Running a training session?
Maybe you want an energiser to get them going and ready for your training.
Getting your team/delegates into the right frame of mind is so important if you’re going to get the most out of the session.
Here are 10 easy to implement ice breakers that you can use:
Two Truths And A Lie
Have delegates say three things about themselves.
Two should be true and one should be a lie.
Have them guess which response was a lie and give their reasoning why!
Speed Meeting Ice Breaker
Have you ever attended a speed dating session?
This ice breaker was modelled on the concept of speed dating.
It lets you meet a large number of meeting participants in just a short amount of time.
It’s fun and gets your participants moving physically around the room for an added warm-up advantage.
If there are 10 people, 5 sit on one side of the table and 5 sit on the other.
Each have 1 minute to talk about themselves!
The other person then does the same and has to report back to the group about what the other person said.
Each person is given a sheet of paper with a series of instructions to follow.
This is a good mixing game and conversation starter as each person must speak to everyone else.
Guess The Person
In small groups, team members have to ‘guess the person’ based on a description (round 1), then a single word (round 2) and finally based on acting (round 3).
Would You Rather
Gather your group together and the leader calls out a “Would your rather…” statement.
Delegates can answer by sitting or standing.
Examples of “Would you rather questions” could be:
Would you rather have x ray vision or be able to read minds?
Would you rather have £10 million for yourself or save a stranger from losing their arm?
Would you rather be the most attractive looking person or the smartest in the room?
Prepare 5 x 5 bingo cards filled in with various statements that range from personal stuff (visited more than 15 countries / have a pet / etc.) to business (have you ever fallen asleep during a conference call / been with the company over 10 years, etc.).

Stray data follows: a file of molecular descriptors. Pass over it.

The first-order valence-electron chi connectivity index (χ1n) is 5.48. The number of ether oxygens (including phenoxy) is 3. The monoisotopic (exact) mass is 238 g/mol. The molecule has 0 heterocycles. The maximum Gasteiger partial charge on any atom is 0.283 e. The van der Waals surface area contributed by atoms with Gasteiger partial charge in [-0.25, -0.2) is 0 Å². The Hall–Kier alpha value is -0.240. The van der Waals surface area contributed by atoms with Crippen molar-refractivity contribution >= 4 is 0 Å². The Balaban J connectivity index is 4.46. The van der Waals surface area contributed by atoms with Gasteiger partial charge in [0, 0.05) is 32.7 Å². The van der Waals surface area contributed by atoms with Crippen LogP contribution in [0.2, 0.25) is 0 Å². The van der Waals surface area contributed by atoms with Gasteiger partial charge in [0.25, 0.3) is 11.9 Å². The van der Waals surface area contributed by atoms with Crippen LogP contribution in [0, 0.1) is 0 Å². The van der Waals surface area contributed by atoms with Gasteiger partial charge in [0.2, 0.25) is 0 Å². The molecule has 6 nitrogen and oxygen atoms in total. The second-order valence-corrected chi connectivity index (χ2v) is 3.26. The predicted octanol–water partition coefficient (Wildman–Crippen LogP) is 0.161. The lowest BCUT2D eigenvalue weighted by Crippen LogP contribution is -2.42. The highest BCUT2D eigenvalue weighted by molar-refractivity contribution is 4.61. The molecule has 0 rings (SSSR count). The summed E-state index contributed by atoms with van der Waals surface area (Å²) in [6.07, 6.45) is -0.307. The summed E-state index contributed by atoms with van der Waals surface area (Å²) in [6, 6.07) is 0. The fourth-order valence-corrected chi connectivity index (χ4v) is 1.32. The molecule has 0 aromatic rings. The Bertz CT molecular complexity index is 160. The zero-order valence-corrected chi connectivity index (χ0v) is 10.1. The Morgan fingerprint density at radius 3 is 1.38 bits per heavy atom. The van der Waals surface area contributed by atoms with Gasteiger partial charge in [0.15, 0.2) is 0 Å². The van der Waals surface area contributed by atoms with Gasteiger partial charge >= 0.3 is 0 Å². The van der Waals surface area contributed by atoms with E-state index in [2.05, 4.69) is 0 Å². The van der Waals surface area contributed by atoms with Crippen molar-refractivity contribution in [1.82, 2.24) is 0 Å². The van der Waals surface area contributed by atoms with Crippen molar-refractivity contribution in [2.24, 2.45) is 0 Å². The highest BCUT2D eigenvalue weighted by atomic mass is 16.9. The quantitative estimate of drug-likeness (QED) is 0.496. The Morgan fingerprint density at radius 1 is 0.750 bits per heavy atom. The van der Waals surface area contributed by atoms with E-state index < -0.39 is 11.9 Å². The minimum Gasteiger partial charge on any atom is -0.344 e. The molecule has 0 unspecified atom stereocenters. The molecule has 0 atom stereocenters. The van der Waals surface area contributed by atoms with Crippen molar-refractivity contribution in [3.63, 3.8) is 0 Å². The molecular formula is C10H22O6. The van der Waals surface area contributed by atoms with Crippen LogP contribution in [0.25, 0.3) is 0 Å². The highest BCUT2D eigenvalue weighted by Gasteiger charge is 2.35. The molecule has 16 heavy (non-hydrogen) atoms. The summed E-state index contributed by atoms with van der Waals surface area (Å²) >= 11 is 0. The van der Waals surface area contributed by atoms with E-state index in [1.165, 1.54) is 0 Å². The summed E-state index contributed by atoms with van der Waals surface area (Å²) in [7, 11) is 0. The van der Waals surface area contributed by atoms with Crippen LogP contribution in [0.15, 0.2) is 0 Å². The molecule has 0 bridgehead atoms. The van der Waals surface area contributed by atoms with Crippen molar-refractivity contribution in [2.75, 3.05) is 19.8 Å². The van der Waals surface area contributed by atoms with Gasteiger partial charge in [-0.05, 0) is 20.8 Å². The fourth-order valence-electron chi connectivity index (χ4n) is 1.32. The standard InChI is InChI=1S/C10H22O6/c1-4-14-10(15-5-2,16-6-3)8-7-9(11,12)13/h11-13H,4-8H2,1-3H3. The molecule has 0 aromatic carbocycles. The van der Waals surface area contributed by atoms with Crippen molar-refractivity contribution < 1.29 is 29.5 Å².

Tell the players that they must interview each other.
Have each player go around the group and ask other people to check off one box that applies to them.
The person with a completed card is a winner!
No matter how long your staff members have worked together, they probably do not know everything about each other.
This guessing game is a sure way to create laughter and break the ice at the beginning of a session.
You will need pens and sticky notes or note cards.
Have staff members write down a statement about themselves that they believe the other staff members do not know.
It may be something like, “I’ve met George Clooney” or “I’ve starred in the West End.”
Then take up the statements, shuffle them up, read them, and have staff members guess to whom the statement belongs.
Mix It Up
People can meet each other through this icebreaker mingling activity.
Have each person write down on a piece of paper a question to ask others.
They can use any question they wish, such as what they did on their last holiday or their favourite film.
The goal is to walk around the room, introduce themselves to each person and ask their question.
Find 10 Things In Common
To encourage the group to get to know one another better break them off into separate groups.
Task the groups with finding 10 things that all of them share in common (besides the obvious, e.g, that they are human).
This simple icebreaker’s for meetings where people come together from different teams or departments – but find common ground.
Pair everyone up, with the first person given 3 minutes to share something personal or work-related based on a topic.
Topics could include:
Share one thing you love about your job.
What would you do if you had a million pounds?
Share one achievement, personal or work-related.
Which actor/actress would play you, if they made a movie of your life, and why.
At the end of the game, players can share what they’ve learned about each other. Alternatively, continue the game, this time with new pairs.
Head of Training and Development
Originally published: 5 May, 2017
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